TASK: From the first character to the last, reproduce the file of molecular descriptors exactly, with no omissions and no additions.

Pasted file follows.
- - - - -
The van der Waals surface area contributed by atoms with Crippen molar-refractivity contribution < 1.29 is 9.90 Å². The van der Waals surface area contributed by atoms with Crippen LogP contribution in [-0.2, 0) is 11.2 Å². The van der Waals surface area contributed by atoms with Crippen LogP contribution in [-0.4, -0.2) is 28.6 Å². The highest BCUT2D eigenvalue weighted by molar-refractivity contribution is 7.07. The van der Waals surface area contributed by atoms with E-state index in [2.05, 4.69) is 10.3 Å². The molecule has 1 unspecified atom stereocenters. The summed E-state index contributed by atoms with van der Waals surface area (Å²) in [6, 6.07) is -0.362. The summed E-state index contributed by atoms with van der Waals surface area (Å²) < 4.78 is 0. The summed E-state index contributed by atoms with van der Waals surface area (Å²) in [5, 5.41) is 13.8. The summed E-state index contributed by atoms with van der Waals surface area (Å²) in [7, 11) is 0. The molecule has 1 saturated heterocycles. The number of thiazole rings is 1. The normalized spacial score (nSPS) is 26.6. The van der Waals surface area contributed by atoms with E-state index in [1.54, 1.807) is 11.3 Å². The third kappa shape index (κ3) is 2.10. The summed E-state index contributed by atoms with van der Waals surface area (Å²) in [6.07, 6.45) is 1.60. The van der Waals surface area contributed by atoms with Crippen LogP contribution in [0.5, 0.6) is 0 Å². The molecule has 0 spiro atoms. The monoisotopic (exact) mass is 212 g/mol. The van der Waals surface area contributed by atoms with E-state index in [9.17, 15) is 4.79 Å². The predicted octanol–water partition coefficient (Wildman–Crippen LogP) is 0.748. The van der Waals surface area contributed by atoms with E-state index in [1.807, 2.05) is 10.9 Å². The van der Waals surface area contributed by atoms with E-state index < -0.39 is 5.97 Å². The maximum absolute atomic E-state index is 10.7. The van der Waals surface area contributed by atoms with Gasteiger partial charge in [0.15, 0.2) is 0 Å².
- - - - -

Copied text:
The van der Waals surface area contributed by atoms with Crippen molar-refractivity contribution < 1.29 is 9.90 Å². The van der Waals surface area contributed by atoms with Crippen LogP contribution in [-0.2, 0) is 11.2 Å². The van der Waals surface area contributed by atoms with Crippen LogP contribution in [-0.4, -0.2) is 28.6 Å². The highest BCUT2D eigenvalue weighted by molar-refractivity contribution is 7.07. The van der Waals surface area contributed by atoms with E-state index in [2.05, 4.69) is 10.3 Å². The molecule has 1 unspecified atom stereocenters. The summed E-state index contributed by atoms with van der Waals surface area (Å²) in [6, 6.07) is -0.362. The summed E-state index contributed by atoms with van der Waals surface area (Å²) < 4.78 is 0. The summed E-state index contributed by atoms with van der Waals surface area (Å²) in [5, 5.41) is 13.8. The summed E-state index contributed by atoms with van der Waals surface area (Å²) in [7, 11) is 0. The molecule has 1 saturated heterocycles. The number of thiazole rings is 1. The normalized spacial score (nSPS) is 26.6. The van der Waals surface area contributed by atoms with E-state index in [1.54, 1.807) is 11.3 Å². The third kappa shape index (κ3) is 2.10. The summed E-state index contributed by atoms with van der Waals surface area (Å²) in [6.07, 6.45) is 1.60. The van der Waals surface area contributed by atoms with Crippen LogP contribution in [0.5, 0.6) is 0 Å². The molecule has 0 spiro atoms. The monoisotopic (exact) mass is 212 g/mol. The van der Waals surface area contributed by atoms with E-state index in [9.17, 15) is 4.79 Å². The predicted octanol–water partition coefficient (Wildman–Crippen LogP) is 0.748. The van der Waals surface area contributed by atoms with E-state index in [1.807, 2.05) is 10.9 Å². The van der Waals surface area contributed by atoms with E-state index < -0.39 is 5.97 Å². The maximum absolute atomic E-state index is 10.7. The van der Waals surface area contributed by atoms with Gasteiger partial charge in [0.15, 0.2) is 0 Å².